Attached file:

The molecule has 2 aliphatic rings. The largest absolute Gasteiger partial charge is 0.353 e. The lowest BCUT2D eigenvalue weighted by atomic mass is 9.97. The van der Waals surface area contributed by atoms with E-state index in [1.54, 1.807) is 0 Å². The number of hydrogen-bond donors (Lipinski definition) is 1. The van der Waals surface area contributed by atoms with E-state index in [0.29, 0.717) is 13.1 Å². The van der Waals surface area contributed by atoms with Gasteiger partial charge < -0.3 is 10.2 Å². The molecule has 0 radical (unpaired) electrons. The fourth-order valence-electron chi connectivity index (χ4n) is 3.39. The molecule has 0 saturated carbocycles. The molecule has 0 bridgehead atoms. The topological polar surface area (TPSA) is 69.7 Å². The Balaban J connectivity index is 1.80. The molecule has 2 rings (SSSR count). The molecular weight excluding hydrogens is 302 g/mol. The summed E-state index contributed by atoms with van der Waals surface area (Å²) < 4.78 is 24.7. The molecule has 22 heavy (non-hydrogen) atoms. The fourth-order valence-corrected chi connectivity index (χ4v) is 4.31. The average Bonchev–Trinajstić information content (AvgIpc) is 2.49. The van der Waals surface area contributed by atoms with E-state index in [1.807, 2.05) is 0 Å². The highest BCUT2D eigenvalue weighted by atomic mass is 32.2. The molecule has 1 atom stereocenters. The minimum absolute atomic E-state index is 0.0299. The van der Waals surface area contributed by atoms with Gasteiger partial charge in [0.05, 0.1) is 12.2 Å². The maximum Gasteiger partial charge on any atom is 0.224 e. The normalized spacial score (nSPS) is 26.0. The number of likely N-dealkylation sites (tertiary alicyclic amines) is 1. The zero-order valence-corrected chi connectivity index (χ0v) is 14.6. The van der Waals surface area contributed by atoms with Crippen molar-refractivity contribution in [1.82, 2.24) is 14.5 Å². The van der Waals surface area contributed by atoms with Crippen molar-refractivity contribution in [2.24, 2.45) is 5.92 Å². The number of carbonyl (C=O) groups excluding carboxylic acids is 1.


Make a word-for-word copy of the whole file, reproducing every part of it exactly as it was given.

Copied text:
The molecule has 2 aliphatic rings. The largest absolute Gasteiger partial charge is 0.353 e. The lowest BCUT2D eigenvalue weighted by atomic mass is 9.97. The van der Waals surface area contributed by atoms with E-state index in [1.54, 1.807) is 0 Å². The number of hydrogen-bond donors (Lipinski definition) is 1. The van der Waals surface area contributed by atoms with E-state index in [0.29, 0.717) is 13.1 Å². The van der Waals surface area contributed by atoms with Gasteiger partial charge < -0.3 is 10.2 Å². The molecule has 0 radical (unpaired) electrons. The fourth-order valence-electron chi connectivity index (χ4n) is 3.39. The molecule has 0 saturated carbocycles. The molecule has 0 bridgehead atoms. The topological polar surface area (TPSA) is 69.7 Å². The Balaban J connectivity index is 1.80. The molecule has 2 rings (SSSR count). The molecular weight excluding hydrogens is 302 g/mol. The summed E-state index contributed by atoms with van der Waals surface area (Å²) < 4.78 is 24.7. The molecule has 22 heavy (non-hydrogen) atoms. The fourth-order valence-corrected chi connectivity index (χ4v) is 4.31. The average Bonchev–Trinajstić information content (AvgIpc) is 2.49. The van der Waals surface area contributed by atoms with E-state index in [1.807, 2.05) is 0 Å². The highest BCUT2D eigenvalue weighted by atomic mass is 32.2. The molecule has 1 atom stereocenters. The minimum absolute atomic E-state index is 0.0299. The van der Waals surface area contributed by atoms with Gasteiger partial charge in [0.05, 0.1) is 12.2 Å². The maximum Gasteiger partial charge on any atom is 0.224 e. The normalized spacial score (nSPS) is 26.0. The number of likely N-dealkylation sites (tertiary alicyclic amines) is 1. The zero-order valence-corrected chi connectivity index (χ0v) is 14.6. The van der Waals surface area contributed by atoms with Crippen molar-refractivity contribution in [1.82, 2.24) is 14.5 Å². The van der Waals surface area contributed by atoms with Crippen molar-refractivity contribution in [2.24, 2.45) is 5.92 Å². The number of carbonyl (C=O) groups excluding carboxylic acids is 1.